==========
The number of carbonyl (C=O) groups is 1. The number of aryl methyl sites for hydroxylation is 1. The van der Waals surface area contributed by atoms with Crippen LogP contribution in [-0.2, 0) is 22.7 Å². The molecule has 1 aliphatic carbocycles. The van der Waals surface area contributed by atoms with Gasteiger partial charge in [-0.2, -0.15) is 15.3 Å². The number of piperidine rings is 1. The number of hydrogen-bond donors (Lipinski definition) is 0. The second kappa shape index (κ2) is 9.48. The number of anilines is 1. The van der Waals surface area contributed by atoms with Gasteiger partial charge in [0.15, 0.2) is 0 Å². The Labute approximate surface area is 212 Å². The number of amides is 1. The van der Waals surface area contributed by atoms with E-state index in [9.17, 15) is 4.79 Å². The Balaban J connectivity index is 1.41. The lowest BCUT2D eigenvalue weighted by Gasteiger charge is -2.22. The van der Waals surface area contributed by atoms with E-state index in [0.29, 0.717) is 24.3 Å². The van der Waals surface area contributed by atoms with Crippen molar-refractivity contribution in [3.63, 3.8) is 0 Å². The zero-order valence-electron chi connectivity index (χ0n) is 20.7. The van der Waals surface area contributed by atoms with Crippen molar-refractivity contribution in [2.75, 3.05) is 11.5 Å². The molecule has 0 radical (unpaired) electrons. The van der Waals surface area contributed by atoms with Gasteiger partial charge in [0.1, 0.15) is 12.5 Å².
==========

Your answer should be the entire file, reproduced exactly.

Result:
The number of carbonyl (C=O) groups is 1. The number of aryl methyl sites for hydroxylation is 1. The van der Waals surface area contributed by atoms with Crippen LogP contribution in [-0.2, 0) is 22.7 Å². The molecule has 1 aliphatic carbocycles. The van der Waals surface area contributed by atoms with Gasteiger partial charge in [-0.2, -0.15) is 15.3 Å². The number of piperidine rings is 1. The number of hydrogen-bond donors (Lipinski definition) is 0. The second kappa shape index (κ2) is 9.48. The number of anilines is 1. The van der Waals surface area contributed by atoms with Gasteiger partial charge in [0.15, 0.2) is 0 Å². The Labute approximate surface area is 212 Å². The number of amides is 1. The van der Waals surface area contributed by atoms with E-state index in [9.17, 15) is 4.79 Å². The Balaban J connectivity index is 1.41. The lowest BCUT2D eigenvalue weighted by Gasteiger charge is -2.22. The van der Waals surface area contributed by atoms with E-state index in [0.29, 0.717) is 24.3 Å². The van der Waals surface area contributed by atoms with Crippen molar-refractivity contribution in [3.63, 3.8) is 0 Å². The zero-order valence-electron chi connectivity index (χ0n) is 20.7. The van der Waals surface area contributed by atoms with Crippen molar-refractivity contribution in [2.75, 3.05) is 11.5 Å². The molecule has 0 radical (unpaired) electrons. The van der Waals surface area contributed by atoms with Gasteiger partial charge in [0.1, 0.15) is 12.5 Å².